Patents don't mean diddlysquat anyway if you're a small start up going up against the big dogs. They will simply steal your idea anyway, then if you try to sue them, they will keep the case tied up in court long enough for the legal costs to drive you out of business. The only patents that are worth squat if you're an individual or a small business is a chemical patent, because a chemical either is or isn't a particular chemical, and no amount of fancy lawyerspeak will ever manage to obfuscate that fact.

    The problem with software patents is that large corporations can patent things that are obvious or that everyone is already doing anyway, then use complex legal cases to drive their competitors out of business.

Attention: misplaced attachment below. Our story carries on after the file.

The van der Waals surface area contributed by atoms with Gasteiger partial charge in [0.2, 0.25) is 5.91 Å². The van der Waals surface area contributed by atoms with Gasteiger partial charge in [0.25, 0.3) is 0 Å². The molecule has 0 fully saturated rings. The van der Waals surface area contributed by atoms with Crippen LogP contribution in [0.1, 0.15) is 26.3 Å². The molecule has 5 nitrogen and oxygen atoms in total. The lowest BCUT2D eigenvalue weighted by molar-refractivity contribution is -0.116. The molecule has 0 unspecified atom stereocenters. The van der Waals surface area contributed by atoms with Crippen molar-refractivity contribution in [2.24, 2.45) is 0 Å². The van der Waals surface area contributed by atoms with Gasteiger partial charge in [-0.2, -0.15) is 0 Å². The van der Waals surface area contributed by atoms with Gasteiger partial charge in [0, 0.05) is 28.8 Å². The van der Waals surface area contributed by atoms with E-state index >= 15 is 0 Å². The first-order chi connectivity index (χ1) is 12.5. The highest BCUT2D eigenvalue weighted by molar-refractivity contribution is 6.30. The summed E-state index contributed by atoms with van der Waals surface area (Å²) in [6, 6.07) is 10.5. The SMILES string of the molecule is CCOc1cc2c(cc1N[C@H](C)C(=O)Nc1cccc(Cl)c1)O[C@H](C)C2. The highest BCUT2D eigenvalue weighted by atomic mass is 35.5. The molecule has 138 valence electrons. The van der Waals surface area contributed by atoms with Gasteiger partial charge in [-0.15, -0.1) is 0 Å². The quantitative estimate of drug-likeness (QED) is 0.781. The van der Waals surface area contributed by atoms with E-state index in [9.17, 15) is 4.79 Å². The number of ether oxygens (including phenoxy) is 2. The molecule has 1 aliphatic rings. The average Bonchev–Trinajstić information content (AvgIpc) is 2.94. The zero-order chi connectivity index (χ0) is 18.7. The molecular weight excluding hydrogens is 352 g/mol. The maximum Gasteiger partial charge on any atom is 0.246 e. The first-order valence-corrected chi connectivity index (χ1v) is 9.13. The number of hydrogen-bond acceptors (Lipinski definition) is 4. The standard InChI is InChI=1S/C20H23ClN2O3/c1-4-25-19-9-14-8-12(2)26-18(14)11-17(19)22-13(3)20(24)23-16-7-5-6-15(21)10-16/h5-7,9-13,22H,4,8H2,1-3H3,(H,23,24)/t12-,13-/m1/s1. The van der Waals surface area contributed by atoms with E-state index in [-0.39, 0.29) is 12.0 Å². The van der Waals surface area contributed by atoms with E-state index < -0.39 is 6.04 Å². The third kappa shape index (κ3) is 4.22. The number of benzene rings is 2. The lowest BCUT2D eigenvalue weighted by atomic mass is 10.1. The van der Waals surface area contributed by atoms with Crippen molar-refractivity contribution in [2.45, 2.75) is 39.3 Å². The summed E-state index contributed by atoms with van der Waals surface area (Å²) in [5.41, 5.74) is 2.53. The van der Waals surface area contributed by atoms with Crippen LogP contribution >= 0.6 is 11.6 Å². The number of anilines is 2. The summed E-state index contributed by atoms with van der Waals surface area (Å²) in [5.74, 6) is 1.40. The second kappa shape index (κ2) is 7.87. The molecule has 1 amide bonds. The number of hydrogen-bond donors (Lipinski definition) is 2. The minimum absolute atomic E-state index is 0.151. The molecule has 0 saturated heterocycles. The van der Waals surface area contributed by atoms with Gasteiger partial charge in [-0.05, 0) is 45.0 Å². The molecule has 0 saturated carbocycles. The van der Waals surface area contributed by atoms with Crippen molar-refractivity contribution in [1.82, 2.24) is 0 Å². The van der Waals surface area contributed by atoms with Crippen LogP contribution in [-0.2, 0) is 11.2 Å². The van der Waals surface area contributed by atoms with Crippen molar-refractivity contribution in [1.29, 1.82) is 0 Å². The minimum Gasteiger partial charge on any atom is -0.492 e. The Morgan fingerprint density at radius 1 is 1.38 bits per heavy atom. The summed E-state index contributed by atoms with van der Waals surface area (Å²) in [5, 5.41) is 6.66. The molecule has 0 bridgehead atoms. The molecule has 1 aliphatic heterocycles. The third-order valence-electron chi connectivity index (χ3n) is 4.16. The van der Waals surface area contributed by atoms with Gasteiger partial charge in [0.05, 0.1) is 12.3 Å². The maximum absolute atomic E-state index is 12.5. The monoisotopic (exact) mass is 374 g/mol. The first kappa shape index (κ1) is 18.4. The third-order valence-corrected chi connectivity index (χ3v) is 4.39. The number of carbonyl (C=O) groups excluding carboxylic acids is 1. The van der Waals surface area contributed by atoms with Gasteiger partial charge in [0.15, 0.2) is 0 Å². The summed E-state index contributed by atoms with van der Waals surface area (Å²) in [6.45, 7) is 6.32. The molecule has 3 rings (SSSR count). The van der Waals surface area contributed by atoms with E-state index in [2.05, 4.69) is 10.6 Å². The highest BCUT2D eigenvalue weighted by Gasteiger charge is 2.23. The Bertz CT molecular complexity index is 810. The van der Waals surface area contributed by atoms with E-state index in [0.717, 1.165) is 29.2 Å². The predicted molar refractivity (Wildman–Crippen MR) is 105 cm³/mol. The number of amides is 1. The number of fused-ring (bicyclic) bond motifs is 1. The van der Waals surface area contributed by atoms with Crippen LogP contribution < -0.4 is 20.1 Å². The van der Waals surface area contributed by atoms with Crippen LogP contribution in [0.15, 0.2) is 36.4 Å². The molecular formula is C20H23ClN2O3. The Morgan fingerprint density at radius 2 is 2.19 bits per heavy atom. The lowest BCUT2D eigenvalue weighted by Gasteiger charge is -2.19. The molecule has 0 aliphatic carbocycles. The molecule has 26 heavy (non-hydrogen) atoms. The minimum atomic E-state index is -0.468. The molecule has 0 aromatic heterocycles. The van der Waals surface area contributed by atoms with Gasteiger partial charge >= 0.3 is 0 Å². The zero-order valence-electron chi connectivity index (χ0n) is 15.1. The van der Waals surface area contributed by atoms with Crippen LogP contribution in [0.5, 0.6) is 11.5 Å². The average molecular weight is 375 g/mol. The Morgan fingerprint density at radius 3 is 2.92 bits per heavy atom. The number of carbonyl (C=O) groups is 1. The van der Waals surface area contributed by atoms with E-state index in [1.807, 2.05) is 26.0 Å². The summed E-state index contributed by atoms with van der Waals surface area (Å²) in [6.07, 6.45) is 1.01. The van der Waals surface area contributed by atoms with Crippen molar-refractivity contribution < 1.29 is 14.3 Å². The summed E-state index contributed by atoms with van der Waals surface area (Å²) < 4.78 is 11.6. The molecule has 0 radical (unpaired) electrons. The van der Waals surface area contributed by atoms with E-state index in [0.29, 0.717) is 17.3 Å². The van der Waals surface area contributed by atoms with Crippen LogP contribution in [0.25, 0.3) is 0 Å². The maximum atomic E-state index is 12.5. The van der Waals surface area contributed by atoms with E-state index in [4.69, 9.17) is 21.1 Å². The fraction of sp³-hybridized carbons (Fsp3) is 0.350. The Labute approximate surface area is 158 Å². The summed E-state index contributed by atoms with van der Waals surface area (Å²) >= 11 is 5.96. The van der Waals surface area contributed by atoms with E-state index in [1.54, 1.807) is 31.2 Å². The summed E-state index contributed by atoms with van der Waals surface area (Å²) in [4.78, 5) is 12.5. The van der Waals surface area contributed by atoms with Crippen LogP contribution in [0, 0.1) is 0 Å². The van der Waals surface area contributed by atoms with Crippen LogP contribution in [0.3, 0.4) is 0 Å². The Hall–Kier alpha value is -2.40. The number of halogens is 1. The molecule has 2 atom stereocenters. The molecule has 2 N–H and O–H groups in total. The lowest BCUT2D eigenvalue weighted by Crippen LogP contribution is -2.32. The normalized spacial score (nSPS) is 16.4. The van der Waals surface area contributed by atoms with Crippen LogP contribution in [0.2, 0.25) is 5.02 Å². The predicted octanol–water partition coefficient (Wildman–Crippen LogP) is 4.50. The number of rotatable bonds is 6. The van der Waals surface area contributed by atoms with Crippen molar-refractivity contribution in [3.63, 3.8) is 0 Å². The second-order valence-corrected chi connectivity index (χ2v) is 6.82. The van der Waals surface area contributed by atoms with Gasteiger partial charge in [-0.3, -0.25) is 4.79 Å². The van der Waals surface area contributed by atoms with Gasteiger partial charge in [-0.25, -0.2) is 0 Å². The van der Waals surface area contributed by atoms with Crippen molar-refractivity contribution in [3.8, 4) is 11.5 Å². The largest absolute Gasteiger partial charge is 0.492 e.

• by Benfea (1365845) on Monday June 07, 2010 @04:08PM (#32489246)

    ...is that the regulation is generally written by the very industries whose behavior the legislation is supposed to curtail. This is a consequence of our corrupt campaign financing system in which large corporations have more say than voters in what our government does. If you don't believe me, just look at how the supposedly-socialist Obama administration is using government resources to prevent reporters from taking photographs of wildlife injured by the oil spill. This serves no purpose other than to help BP manage their PR crisis, and certainly isn't in the best interest of the public.

  • From the description of the film...

    Patent Absurdity explores the case of software patents and the history of judicial activism that led to their rise, and the harm being done to software developers and the wider economy